H2 Ventures founders find new hope with $4 million to build 40 startups 

After a failed first attempt at setting up a publicly-listed venture capital fund for fintechs, H2 Ventures founders Ben and Toby Heap have gained new hope with a $4 million loan from Investec Australia for their accelerator to establish as many as 40 new startups in Sydney over the next 18 months.

“In order to facilitate that loan, the New South Wales government provided a 50% guarantee, which is a $2 million loan guarantee to facilitate that investment,” Ben Heap tells StartupSmart.

In late 2016, the brothers tried setting up H2Ocean to complement their fintech accelerator. It would have been one of Australia’s first publicly-listed VC funds but they were unable to raise enough capital.

Read more: New fintech fund H2Ocean cancels IPO plans after failing to raise enough capital: “It’s a speed bump rather than a wall”

Now, their luck seems to be turning around.

Heap says the state government’s willingness to back “high risk” ventures through their accelerator will pave the way for more success stories like Atlassian, which employs thousands of people globally.

“This will allow us to attract more domestic and international entrepreneurial talent to NSW,” he says.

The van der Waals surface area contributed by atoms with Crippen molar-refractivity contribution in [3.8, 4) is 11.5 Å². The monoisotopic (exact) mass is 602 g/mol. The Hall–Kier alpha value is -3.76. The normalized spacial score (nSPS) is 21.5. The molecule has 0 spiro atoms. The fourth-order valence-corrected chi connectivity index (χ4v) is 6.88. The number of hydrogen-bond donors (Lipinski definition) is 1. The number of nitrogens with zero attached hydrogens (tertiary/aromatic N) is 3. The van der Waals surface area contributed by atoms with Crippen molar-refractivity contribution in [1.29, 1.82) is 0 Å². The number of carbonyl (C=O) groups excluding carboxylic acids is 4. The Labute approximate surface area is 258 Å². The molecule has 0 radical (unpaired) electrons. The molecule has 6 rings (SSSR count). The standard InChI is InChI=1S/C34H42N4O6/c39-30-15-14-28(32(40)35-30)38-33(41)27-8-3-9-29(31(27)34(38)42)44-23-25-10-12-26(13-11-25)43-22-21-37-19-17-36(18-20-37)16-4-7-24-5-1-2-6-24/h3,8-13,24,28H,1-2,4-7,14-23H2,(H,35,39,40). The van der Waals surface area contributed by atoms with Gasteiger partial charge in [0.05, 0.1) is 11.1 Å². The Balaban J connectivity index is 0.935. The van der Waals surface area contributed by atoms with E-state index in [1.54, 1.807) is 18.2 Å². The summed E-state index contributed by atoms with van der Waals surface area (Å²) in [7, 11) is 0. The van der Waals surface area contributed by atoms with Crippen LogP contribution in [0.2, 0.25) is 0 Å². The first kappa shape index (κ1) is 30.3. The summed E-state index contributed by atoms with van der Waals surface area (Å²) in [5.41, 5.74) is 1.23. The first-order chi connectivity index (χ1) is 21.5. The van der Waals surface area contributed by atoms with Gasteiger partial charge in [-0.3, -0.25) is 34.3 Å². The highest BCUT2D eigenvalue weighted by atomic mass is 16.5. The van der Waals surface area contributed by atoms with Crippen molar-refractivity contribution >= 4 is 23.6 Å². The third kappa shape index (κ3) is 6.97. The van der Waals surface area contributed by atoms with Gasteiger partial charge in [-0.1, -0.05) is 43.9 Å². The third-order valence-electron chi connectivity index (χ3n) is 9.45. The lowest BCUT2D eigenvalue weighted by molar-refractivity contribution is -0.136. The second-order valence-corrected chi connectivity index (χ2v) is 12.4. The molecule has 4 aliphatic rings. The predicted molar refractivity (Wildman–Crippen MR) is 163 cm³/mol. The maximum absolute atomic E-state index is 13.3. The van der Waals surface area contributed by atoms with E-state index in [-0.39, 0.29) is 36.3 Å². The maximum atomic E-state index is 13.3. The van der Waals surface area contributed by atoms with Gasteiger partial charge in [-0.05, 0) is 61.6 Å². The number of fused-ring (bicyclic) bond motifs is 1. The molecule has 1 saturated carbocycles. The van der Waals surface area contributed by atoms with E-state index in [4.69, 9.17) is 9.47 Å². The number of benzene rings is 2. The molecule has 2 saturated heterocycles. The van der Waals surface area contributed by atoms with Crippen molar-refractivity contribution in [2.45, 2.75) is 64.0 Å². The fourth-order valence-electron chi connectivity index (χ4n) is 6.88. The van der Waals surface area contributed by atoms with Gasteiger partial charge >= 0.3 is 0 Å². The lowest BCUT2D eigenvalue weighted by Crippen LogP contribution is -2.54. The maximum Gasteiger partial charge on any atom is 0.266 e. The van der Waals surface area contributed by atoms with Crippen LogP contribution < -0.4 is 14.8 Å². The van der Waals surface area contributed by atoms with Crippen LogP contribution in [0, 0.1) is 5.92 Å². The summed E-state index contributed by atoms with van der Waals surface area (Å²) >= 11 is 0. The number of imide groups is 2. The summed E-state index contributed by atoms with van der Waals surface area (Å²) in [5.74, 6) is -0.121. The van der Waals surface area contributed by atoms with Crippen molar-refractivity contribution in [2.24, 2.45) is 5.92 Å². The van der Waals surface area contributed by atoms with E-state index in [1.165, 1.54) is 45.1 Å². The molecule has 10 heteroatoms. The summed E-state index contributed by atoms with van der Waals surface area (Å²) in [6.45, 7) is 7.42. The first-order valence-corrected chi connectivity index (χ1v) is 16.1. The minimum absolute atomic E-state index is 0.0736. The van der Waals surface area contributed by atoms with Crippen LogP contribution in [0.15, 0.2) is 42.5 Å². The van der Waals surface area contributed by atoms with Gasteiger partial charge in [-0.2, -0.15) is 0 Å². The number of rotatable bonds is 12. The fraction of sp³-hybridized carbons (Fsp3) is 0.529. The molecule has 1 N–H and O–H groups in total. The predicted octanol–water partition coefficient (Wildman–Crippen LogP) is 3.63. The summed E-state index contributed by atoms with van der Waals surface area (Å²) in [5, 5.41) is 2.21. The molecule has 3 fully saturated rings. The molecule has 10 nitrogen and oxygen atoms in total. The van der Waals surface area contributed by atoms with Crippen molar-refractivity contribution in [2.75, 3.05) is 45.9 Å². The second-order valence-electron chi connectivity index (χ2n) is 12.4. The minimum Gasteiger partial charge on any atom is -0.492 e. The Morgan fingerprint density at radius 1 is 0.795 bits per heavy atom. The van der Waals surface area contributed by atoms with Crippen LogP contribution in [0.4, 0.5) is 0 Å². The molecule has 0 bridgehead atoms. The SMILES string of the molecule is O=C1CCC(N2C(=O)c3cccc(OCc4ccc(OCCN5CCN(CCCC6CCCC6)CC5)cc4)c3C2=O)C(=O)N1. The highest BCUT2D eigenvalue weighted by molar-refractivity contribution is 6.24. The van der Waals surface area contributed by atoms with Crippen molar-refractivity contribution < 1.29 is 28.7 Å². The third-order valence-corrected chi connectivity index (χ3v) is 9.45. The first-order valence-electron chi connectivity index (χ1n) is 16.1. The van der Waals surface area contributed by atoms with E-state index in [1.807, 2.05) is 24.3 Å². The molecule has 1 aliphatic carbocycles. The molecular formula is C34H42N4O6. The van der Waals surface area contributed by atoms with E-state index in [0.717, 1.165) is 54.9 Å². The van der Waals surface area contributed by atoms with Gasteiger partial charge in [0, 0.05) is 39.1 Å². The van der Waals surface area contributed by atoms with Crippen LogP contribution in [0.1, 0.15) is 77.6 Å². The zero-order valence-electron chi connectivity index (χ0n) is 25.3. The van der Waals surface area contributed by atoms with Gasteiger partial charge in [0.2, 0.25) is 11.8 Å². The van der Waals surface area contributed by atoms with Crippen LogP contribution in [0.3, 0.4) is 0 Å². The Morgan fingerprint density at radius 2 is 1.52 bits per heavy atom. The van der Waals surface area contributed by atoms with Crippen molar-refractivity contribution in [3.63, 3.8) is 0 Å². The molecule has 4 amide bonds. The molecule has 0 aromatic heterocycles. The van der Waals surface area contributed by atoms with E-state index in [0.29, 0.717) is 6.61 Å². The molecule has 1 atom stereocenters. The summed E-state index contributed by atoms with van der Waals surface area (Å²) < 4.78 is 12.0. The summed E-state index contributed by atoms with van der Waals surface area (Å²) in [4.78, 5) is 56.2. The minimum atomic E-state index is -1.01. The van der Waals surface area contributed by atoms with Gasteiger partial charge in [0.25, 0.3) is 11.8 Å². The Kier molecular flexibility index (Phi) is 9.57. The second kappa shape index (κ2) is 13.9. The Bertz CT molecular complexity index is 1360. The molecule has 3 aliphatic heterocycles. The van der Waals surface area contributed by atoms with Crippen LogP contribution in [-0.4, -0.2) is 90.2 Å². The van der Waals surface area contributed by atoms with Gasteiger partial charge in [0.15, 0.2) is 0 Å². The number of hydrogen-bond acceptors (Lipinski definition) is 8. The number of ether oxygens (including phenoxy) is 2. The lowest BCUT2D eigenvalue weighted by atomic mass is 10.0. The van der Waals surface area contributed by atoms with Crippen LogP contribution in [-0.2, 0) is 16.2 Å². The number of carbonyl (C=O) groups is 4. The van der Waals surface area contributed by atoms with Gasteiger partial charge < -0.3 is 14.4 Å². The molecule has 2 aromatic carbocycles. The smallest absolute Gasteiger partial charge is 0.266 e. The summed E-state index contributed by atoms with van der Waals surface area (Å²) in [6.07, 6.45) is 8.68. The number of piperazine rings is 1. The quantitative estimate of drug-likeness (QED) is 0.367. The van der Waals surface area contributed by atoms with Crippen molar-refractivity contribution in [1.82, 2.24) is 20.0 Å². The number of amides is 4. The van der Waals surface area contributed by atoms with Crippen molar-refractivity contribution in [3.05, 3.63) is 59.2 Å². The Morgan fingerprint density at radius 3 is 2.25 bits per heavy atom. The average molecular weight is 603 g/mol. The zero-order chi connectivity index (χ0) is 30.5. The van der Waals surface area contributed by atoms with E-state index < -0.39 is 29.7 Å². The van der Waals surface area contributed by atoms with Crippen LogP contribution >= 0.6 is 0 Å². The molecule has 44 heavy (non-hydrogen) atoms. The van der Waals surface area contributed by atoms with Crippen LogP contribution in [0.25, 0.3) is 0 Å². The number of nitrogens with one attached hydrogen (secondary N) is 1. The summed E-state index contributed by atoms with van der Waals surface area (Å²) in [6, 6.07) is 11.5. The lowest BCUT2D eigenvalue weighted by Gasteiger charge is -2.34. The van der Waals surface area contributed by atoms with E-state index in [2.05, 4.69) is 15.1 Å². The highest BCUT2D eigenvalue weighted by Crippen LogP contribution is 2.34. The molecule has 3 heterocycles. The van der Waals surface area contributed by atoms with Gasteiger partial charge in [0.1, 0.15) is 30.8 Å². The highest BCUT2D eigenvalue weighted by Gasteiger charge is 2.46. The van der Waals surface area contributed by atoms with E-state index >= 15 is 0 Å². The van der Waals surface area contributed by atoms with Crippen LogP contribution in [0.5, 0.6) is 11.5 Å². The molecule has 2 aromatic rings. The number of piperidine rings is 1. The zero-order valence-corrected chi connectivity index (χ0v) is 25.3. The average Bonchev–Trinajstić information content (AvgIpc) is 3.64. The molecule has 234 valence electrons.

By backing H2 Ventures, NSW deputy premier John Barilaro says up to 400 new jobs could be created across the state.

Heap believes this is a realistic expectation despite the high failure rate of startups.

H2 Ventures, which operates out of Sydney’s Stone & Chalk, has a portfolio of 15 fintech ventures including HashChing and Spriggy, which were recently recognised as world leaders in fintech.

Heap says these startups have already created around 50 new jobs combined, and this number will grow as the startups do.

“The nature of portfolio investments like this is some of those companies will be unsuccessful but some of those will be very successful,” says Heap.

Keen to drive the growth of fintech startups Down Under, Heap says they won’t give up on their VC fund H2Ocean and are hoping to bring it to life later this year so they can provide long-term support to the early-stage startups coming out of their accelerator.

“That’s very much a part of our vision,” he says.

Jobs for NSW chief executive Karen Borg says their investment in H2 Ventures comes as the state intensifies its focus on building new innovative companies.

“In 2015, investment in the Australian fintech market [totalled] $438 million and by 2020 it is predicted to reach $4.2 billion,” she said in a statement.

“Jobs for NSW’s support for H2 Ventures demonstrates our focus on supporting the NSW startup ecosystem to scale to global standards.”

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